His belongings were neatly loaded onto three connected carts, fastened with duct tape and bungee cords. Strong as he appeared to be, it was a tough go uphill.  He was glad for the offer. He showed me where to grab the handle on the middle cart and my granddaughter pushed the last cart while he pulled the train backwards. 

It was hot, and even with our help we had to stop frequently. It gave him a chance to talk. I got pretty confused as he talked about various times when he served in multiple branches of the military. And when he pointed to an alder tree he launched into a little lecture about bio-organisms that he believed were being spread by the government from certain labeled transmitters. At that point I realized there was some mental disorder.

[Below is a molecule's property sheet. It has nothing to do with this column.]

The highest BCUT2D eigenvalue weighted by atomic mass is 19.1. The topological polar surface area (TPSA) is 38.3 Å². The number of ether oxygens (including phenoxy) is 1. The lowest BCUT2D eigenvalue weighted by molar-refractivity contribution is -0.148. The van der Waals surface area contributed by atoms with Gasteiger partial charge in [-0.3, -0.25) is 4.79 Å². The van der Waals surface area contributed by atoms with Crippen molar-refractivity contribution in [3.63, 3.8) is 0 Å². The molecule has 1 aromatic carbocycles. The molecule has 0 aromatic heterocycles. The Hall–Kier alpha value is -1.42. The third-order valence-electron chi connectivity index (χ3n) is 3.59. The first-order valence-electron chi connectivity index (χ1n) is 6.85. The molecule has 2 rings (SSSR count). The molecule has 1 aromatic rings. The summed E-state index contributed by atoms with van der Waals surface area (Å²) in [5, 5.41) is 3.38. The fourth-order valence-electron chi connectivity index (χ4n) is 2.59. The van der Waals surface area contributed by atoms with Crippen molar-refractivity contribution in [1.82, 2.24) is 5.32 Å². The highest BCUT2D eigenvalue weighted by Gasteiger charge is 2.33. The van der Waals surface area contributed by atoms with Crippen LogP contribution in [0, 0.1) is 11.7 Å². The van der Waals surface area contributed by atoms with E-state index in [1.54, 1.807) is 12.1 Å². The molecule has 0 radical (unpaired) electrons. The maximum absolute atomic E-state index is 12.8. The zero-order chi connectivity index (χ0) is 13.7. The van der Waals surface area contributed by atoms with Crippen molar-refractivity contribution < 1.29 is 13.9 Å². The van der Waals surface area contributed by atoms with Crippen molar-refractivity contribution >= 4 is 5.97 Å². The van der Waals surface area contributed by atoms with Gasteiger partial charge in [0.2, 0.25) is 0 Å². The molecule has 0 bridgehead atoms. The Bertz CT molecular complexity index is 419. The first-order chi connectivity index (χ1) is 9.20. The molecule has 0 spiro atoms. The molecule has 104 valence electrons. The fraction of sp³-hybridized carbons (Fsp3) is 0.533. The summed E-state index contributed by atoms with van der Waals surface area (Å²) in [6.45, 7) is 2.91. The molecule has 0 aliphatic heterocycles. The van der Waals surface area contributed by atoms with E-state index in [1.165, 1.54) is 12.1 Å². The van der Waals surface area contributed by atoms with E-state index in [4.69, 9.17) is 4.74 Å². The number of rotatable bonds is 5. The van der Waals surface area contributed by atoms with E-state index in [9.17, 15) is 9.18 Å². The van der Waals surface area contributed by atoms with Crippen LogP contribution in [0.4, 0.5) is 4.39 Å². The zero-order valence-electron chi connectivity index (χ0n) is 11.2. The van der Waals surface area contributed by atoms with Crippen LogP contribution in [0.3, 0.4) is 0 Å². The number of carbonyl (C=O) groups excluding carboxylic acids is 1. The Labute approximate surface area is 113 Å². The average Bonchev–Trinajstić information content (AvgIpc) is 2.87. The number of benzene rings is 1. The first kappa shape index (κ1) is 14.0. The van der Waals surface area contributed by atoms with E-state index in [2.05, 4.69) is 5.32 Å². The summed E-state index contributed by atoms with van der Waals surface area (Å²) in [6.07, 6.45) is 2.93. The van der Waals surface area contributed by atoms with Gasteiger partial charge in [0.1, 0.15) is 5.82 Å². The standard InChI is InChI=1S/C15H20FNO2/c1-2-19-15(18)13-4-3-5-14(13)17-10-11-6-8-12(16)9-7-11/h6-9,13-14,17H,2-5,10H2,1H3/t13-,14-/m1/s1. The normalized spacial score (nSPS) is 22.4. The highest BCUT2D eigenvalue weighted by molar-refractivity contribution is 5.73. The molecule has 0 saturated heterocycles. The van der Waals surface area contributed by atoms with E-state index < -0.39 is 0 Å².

We walked, stopped again, chatted. He pointed out his well-maintained chain saw which he used to earn cash. He opened the case with pride and showed us  the tools, and the sharp chain, ready for work.

We pushed on, stopped, and he pointed out two clear indentions in his head "from bullets in the war." He didn't specify which war. 

By the time we reached the crosswalk my husband caught up with us. He heard the tail end of the conversation and asked "Do you mind if I ask how old you are?"

 "98. I'm one of Howard Hughes' sons." And then he added he had been named the King of Norway at birth.

I was so sad to think of this man, apparently able to take care of himself, so disconnected from reality. I glimpsed the terrible damage done by PTSD, or traumatic brain injury, or some other set of factors. 

I haven't talked to a homeless person in years. When I drive I ignore panhandlers at the corners with their signs. When I walk I cross the street to create a lot of space between us. 

This man carried himself with dignity.  I'm glad my stereotypes were challenged, and we got to meet the King of Norway. 




the view from the Tacoma Narrows Bridge